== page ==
crop yields. (DEFRA, 2017) Not to be confused with the different practice of
Crop Sequencing, this is different to crop rotation as the sequence of crops
rotated will not necessarily be followed year after year, whereas crop rotation
is set and will not change for years at a time. (, Unknown, 2017)
However there are certain ways to get around this 2fixed2 system if it works
better and/or is necessary for the farmers’ needs and also the needs of the
soil, such as this series of set rotations:

(Watson, Stoddard, Murphy-Bokern, 2017)
Viable Rotation

Possible rotations have to include one of the following each
year due to certain nutritional requirements from the soil to maintain the
rotation sequence. These can include cereals, potatoes and root crops, pulse
crops e.g peas and beans, oilseeds and restorative crops. 

Cereal Crop – Winter
Wheat is usually grown as a cash crop, however it can provide most of the cover
crop benefits that other cereal crops can. It is also much easier to manage
with better weed handling properties than rye or barley, also being easier kill,
and makes an excellent double crop. There is however no rush to kill wheat in
early spring as it is slower to mature than some other cereals therefore this
will also save the soil being compacted in wet weather. Depending on if it is grown
as a cover crop or for the grain, winter wheat adds rotation options for
underseeding a legume for forage or nitrogen. It is being increasingly used
because of how much cheaper it is than other crops. (Unknown, 2017)

Grass – This is very useful for farms where there are also animals kept,
such as dairy farms, as it is a self-sufficient way to feed all the livestock
on the farmer’s own farm. They also lead to increased soil quality and
fertility when legume crops are also used, with increased yields in subsequent

OSR –  Oilseed Rape has seen a big increase in yield production
in this year of 2017 after seeing a steady decline over the past 5 years, this
shows that the weather has been more suited to the crop this year. (Jones,
2017) Oilseed rape can increase the nitrogen in the soil as its straw is
usually chopped and put back into the soil rather than being baled. It is also
beneficial in the rotation as it is from a different family to cereals, and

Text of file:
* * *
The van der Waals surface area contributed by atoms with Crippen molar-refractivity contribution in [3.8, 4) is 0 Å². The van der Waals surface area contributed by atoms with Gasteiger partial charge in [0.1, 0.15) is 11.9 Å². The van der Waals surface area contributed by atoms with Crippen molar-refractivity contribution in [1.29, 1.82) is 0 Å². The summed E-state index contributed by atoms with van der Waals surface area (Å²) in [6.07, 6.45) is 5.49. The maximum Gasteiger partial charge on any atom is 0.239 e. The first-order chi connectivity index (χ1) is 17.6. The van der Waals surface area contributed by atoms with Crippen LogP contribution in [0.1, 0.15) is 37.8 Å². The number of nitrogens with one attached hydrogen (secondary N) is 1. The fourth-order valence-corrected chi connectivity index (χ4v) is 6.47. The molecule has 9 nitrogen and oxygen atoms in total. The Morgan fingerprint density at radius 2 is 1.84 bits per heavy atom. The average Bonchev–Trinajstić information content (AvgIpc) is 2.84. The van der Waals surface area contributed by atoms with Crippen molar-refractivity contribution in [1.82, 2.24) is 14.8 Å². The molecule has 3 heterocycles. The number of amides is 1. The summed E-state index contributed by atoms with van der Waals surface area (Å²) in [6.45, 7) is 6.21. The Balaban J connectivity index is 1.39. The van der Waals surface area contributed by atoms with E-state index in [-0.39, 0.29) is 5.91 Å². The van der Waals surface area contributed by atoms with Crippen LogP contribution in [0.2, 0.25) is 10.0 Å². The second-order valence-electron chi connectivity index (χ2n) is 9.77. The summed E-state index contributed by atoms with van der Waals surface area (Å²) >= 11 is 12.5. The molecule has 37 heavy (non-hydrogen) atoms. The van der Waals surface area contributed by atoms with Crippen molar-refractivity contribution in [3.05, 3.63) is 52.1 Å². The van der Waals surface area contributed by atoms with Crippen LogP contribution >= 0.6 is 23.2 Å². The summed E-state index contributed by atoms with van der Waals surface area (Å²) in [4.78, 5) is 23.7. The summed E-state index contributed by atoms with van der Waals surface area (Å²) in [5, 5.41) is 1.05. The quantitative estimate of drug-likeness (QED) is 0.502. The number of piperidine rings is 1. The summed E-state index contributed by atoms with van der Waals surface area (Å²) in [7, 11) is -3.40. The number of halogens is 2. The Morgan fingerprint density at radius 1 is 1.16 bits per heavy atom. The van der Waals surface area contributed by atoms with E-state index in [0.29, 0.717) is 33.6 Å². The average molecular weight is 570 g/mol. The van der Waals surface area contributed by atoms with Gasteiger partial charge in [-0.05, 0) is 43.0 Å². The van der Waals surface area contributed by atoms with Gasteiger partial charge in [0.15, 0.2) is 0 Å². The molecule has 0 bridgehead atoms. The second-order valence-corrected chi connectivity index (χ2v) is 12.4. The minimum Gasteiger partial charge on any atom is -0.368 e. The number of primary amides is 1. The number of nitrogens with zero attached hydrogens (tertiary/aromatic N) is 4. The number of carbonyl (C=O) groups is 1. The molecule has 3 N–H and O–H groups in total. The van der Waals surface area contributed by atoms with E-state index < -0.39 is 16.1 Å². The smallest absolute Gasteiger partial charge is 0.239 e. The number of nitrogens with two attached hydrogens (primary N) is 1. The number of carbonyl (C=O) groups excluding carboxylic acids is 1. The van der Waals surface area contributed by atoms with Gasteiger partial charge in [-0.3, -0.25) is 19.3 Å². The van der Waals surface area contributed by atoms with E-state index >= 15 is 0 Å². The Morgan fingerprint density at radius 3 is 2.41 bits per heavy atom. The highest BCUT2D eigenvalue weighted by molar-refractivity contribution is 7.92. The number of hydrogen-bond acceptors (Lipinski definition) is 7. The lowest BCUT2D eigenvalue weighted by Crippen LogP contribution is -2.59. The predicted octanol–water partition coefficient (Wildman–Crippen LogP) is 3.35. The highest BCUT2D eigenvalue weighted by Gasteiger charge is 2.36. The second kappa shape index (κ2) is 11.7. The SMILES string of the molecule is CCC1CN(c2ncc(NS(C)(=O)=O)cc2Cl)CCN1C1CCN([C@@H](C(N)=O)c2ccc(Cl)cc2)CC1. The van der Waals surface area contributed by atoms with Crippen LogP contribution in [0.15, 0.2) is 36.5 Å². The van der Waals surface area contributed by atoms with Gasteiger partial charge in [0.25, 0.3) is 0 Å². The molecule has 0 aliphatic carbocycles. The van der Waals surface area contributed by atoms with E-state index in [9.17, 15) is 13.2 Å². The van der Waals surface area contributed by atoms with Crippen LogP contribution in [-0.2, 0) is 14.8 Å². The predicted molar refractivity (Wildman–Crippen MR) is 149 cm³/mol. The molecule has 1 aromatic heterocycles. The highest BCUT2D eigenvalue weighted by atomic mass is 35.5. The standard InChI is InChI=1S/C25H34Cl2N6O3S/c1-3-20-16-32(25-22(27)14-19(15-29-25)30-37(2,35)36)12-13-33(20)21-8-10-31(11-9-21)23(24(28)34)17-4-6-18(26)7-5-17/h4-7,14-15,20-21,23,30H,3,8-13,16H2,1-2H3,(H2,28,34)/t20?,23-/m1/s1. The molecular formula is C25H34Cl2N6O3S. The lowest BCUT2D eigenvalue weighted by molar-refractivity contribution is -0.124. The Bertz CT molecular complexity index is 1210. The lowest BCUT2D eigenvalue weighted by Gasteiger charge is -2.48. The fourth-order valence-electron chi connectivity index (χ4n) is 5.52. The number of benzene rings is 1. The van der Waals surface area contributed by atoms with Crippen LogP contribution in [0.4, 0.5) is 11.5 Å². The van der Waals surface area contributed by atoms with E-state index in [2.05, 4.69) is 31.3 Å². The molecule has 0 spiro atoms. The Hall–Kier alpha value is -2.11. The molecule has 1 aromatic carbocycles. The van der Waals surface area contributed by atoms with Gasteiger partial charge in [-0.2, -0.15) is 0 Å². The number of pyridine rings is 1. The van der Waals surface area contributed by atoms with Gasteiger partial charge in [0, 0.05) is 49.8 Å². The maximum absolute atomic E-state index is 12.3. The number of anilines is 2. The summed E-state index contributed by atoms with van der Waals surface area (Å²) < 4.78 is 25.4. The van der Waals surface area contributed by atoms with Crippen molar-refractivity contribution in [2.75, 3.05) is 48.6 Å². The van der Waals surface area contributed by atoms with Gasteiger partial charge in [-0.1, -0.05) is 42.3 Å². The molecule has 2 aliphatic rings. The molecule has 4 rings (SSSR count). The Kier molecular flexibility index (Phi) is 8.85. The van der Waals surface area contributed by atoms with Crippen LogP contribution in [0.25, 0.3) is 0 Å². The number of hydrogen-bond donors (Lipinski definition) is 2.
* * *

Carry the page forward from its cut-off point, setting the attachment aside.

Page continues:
they thrive on the nitrate released by the decaying sward. (Unknown, 2017)

Legume Crop – Peas
and beans add a lot of nitrogen back
into the soil, known as residual N, and depending on the area of farmland the
results onto the following crop of wheat can boost yield up to 50%. (Unknown,

(McConnell and Soffe, 2003)

There are many different options for rotations other than the one
suggested, and for differing number of years. These are selected to the
discretion of the farmer for the benefit of the farmers’ own land and the crops
or animals on the land. For example instead of using a first and second wheat
in this rotation there could just be the single use of wheat and then use
spring barley if the farm has a blackgrass problem. Also if the farm has
livestock on it then the fields that are closest to the farm and/or have the
easiest accessibility will be used for grazing so that may factor into what the
rotation may be. Equally this could mean that elsewhere on the farm there may a
five or six year grass ley with winter wheat as a single break crop as it is
easier to keep grass for several years if it is well looked after.












Reduces toxicity of several substances in the soil, lower economic
risk, helps to achieve a more abundant and lasting soil cover, more uniform and
stable extraction of nutrients, favouring equilibrium in the soil profile by
alternating root systems with different characteristics and depths, efficiently
breaks the biological cycle of pests and diseases therefore making Conservation
Agriculture feasible. (Florentin, 2011) Cover crops can improve soil structure;
increase soil organic matter, water percolation, and beneficial insect
population; suppress weeds; reduce soil erosion; and fix residual N after grain
harvest (Jones, 1996)  Crop rotation
increases the availability of nitrogen in the soil, reducing the need for
fertilizers which in turn reduces greenhouse gases being emitted.  Levels of productivity are also increased